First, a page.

Workplace happiness has a valuable ROI
Asking your team to look for gratitude in their every day can feel a little forced at first, but encourage them to persist! You, and they, will find that it makes a difference! We all want to be helpful at work but sometimes it takes a conscious act to make us aware of how we can be and do more. The end result is a positive ROI for everyone.
Like what? Your return on investment in creating happiness with your team can lead to a generally happier environment, better employee retention, more engagement from your team, higher productivity and less absenteeism due to stress/healthcare issues.
Display the behavior you want your team to show too
If you want your staff/team to be happy and share their gratitude with others, you have to step up to the plate and show some yourself. Before your day gets bogged down with meetings, tasks and details, send out a message to a couple of team members, telling them that you appreciate their efforts. Point to specific examples that you’ve noticed.
In addition to showing your appreciation, you need to make sure that the work environment you are creating in is one in which mistakes are forgiven. If a team member feels like they won’t be thrown under the bus for an error, they’re more likely to be engaged and proactively take chances. That’s not to say that errors should be ignored, but if employees feel relatively safe, like you have their backs, they’ll be more productive.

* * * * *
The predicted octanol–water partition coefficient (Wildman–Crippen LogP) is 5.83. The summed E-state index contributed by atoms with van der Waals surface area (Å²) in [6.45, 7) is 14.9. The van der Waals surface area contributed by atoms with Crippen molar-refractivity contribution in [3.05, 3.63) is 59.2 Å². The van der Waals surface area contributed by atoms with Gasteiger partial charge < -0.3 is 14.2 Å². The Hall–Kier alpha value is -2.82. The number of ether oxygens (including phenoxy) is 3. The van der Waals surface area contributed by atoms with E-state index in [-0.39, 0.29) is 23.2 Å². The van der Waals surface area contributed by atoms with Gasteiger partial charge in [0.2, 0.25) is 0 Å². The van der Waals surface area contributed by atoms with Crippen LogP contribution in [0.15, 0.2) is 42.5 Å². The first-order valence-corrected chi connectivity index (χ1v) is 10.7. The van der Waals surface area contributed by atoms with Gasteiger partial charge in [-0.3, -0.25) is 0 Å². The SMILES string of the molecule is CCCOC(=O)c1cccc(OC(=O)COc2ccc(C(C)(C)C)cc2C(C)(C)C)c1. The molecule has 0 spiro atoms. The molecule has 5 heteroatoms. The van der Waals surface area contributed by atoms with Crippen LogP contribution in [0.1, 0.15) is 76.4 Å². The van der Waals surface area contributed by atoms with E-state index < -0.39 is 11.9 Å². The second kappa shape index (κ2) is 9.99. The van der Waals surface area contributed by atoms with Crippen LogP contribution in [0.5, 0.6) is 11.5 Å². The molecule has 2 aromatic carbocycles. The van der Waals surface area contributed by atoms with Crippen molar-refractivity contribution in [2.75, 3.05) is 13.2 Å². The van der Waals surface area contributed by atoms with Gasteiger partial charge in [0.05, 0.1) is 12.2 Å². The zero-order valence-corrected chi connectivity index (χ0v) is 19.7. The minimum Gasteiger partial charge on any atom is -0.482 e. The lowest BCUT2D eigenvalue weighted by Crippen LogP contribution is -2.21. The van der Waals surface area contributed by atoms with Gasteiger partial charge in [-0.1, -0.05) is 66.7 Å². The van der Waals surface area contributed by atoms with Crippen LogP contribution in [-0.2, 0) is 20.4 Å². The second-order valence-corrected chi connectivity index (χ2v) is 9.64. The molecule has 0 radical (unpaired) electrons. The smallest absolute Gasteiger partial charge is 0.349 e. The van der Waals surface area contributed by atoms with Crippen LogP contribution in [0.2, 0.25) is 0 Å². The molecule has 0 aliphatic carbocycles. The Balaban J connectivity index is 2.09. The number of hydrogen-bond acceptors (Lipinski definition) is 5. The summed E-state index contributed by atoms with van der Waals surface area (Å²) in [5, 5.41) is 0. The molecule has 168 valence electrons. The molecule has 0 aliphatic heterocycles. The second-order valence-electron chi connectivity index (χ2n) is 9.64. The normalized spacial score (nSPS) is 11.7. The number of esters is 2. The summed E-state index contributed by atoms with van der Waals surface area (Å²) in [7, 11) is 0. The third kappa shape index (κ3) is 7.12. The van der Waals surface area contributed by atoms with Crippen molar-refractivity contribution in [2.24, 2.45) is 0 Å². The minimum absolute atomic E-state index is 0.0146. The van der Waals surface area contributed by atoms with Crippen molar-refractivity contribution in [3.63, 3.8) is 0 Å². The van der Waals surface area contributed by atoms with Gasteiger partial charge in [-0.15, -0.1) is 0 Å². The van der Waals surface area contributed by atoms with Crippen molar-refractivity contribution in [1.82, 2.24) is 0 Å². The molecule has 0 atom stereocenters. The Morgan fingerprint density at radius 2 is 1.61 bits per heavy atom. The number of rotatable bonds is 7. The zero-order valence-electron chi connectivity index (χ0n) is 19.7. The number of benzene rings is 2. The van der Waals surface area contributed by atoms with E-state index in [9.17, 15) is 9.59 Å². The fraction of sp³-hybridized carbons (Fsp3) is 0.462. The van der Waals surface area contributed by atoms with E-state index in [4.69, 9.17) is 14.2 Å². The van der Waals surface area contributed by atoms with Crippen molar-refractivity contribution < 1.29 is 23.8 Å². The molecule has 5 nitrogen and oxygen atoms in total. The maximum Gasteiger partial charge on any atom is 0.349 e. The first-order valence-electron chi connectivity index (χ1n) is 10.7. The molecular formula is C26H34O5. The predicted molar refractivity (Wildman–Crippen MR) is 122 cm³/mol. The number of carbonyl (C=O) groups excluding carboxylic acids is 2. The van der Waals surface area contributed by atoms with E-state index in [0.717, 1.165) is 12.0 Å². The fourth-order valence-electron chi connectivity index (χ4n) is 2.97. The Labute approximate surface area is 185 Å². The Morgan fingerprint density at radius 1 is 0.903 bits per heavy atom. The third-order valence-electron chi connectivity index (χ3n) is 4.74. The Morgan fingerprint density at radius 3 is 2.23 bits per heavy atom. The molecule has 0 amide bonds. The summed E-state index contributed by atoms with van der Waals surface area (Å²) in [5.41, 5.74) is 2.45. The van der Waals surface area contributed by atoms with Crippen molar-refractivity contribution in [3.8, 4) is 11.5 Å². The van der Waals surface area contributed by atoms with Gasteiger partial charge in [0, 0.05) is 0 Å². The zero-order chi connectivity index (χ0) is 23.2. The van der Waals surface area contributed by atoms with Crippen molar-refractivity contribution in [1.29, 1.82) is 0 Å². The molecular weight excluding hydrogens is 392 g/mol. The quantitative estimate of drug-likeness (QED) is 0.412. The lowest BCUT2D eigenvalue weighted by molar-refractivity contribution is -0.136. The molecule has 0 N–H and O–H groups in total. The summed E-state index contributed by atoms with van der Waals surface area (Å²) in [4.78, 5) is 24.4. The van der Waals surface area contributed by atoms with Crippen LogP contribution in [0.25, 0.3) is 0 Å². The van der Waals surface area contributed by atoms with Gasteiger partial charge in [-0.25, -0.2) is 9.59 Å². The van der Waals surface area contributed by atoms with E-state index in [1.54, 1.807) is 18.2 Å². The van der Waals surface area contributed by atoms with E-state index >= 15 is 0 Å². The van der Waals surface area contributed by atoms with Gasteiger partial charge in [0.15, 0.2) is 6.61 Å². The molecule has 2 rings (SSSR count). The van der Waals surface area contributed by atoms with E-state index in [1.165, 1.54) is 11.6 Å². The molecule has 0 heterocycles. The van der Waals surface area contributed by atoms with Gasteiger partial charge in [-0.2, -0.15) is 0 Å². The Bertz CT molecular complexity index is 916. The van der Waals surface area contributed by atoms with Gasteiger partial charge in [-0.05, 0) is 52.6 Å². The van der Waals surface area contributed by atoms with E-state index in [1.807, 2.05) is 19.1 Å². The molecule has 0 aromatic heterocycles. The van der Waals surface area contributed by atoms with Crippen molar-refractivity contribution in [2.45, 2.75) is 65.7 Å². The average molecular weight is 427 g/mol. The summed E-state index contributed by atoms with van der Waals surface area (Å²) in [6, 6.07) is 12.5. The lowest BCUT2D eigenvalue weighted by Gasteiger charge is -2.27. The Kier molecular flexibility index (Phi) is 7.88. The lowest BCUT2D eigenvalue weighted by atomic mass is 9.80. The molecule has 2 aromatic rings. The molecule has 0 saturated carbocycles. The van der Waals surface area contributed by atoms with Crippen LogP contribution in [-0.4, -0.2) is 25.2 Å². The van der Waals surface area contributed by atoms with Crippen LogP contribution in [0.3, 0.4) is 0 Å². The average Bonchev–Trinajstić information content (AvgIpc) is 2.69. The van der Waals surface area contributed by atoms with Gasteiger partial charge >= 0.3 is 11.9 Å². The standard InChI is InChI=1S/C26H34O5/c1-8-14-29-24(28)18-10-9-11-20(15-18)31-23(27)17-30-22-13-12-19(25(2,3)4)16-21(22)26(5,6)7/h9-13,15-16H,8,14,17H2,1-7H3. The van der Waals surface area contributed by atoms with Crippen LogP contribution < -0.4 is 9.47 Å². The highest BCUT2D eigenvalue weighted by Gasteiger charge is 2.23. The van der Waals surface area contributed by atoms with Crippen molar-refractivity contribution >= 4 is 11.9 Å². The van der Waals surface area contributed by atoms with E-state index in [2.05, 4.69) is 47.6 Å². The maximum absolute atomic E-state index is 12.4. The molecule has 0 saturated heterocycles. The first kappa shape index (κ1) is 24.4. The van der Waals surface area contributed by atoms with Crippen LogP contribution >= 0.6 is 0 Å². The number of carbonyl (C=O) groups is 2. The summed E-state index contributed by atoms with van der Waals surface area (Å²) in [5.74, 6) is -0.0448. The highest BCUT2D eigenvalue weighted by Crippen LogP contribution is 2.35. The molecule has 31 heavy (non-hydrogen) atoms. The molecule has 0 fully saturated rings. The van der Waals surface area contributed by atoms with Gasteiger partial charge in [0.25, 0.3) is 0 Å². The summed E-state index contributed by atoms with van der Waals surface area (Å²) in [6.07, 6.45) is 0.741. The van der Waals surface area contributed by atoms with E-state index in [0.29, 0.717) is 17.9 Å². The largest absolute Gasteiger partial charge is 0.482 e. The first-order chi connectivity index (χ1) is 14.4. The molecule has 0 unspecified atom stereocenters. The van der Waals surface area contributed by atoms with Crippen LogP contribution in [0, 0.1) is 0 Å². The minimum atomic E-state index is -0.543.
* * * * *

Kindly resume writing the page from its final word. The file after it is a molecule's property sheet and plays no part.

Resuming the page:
Encourage gratitude behavior in your team
Not only does the leader need to be displaying the behavior they expect to see, but ALL team members should as well. At first, that could be something as simple as asking your team to add something they are grateful for on an online team forum, every single day. At first, you will encounter resistance to this idea. A lot of people are wary of showing any kind of vulnerability at work and personal feelings of gratitude are just that. Still others will resent what they see as yet another task in an already busy day.
Persist! Push them along a little, at first. As they get into the habit of focusing in on what was good about a day, rather than what went wrong, there is a downstream effect of positivity. Over time, your team will learn to distinguish between real issues in their day and things that simply don’t matter as much.
Make positivity part of the corporate culture
At the very highest levels of an organization, taking the time to make gratitude and positivity part of the company’s value statement sets the tone for everyone else to engage and support these ideas. Not in ‘all talk, no results’ kind of ways, but in real, concrete actions that bring gratitude and happiness to the forefront.
Even if all you do every day is express one piece of gratitude you will see a positive benefit.
Get a gratitude journal and start today. Write one thing down that you accomplished, that someone else accomplished or that you are grateful for. Even if that accomplishment seems mundane, you’ll be surprised how it can help you focus in on the positive.
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